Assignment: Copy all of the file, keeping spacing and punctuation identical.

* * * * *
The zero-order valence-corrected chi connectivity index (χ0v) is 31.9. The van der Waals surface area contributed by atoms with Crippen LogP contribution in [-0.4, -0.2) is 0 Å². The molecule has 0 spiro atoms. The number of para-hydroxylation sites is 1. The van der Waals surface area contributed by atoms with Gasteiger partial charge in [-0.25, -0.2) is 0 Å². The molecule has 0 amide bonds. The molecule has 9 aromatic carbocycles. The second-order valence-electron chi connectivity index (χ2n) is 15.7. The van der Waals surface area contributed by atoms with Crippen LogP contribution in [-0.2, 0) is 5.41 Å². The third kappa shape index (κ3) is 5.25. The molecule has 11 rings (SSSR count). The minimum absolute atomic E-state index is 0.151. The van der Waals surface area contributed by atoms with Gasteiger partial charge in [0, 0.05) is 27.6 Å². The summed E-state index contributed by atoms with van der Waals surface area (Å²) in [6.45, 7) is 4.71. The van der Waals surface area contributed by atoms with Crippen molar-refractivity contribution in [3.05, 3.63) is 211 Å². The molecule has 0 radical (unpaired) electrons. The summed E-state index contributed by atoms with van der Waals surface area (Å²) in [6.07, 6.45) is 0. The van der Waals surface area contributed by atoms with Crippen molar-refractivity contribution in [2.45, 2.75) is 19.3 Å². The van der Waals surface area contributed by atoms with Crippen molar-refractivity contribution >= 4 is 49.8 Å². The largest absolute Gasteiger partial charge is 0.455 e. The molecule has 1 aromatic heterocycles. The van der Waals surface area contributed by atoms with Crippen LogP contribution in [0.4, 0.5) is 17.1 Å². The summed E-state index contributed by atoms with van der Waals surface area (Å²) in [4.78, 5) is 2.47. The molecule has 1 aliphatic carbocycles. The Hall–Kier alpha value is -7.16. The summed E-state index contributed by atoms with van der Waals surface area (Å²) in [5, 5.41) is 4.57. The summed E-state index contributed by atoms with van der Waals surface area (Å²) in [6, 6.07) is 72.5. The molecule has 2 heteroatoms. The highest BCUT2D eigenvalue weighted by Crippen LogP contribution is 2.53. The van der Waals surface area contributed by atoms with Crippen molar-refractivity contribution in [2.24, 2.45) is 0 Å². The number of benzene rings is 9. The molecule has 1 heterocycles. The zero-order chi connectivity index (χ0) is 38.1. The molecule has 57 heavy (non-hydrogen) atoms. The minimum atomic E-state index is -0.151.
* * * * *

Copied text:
The zero-order valence-corrected chi connectivity index (χ0v) is 31.9. The van der Waals surface area contributed by atoms with Crippen LogP contribution in [-0.4, -0.2) is 0 Å². The molecule has 0 spiro atoms. The number of para-hydroxylation sites is 1. The van der Waals surface area contributed by atoms with Gasteiger partial charge in [-0.25, -0.2) is 0 Å². The molecule has 0 amide bonds. The molecule has 9 aromatic carbocycles. The second-order valence-electron chi connectivity index (χ2n) is 15.7. The van der Waals surface area contributed by atoms with Crippen LogP contribution in [-0.2, 0) is 5.41 Å². The third kappa shape index (κ3) is 5.25. The molecule has 11 rings (SSSR count). The minimum absolute atomic E-state index is 0.151. The van der Waals surface area contributed by atoms with Gasteiger partial charge in [0, 0.05) is 27.6 Å². The summed E-state index contributed by atoms with van der Waals surface area (Å²) in [6.45, 7) is 4.71. The van der Waals surface area contributed by atoms with Crippen molar-refractivity contribution in [3.05, 3.63) is 211 Å². The molecule has 0 radical (unpaired) electrons. The summed E-state index contributed by atoms with van der Waals surface area (Å²) in [6.07, 6.45) is 0. The van der Waals surface area contributed by atoms with Crippen molar-refractivity contribution in [2.45, 2.75) is 19.3 Å². The van der Waals surface area contributed by atoms with Crippen molar-refractivity contribution >= 4 is 49.8 Å². The largest absolute Gasteiger partial charge is 0.455 e. The molecule has 1 aromatic heterocycles. The van der Waals surface area contributed by atoms with Crippen LogP contribution in [0.4, 0.5) is 17.1 Å². The summed E-state index contributed by atoms with van der Waals surface area (Å²) in [4.78, 5) is 2.47. The molecule has 1 aliphatic carbocycles. The Hall–Kier alpha value is -7.16. The summed E-state index contributed by atoms with van der Waals surface area (Å²) in [5, 5.41) is 4.57. The summed E-state index contributed by atoms with van der Waals surface area (Å²) in [6, 6.07) is 72.5. The molecule has 2 heteroatoms. The highest BCUT2D eigenvalue weighted by Crippen LogP contribution is 2.53. The van der Waals surface area contributed by atoms with Crippen molar-refractivity contribution in [2.24, 2.45) is 0 Å². The number of benzene rings is 9. The molecule has 1 heterocycles. The zero-order chi connectivity index (χ0) is 38.1. The molecule has 57 heavy (non-hydrogen) atoms. The minimum atomic E-state index is -0.151.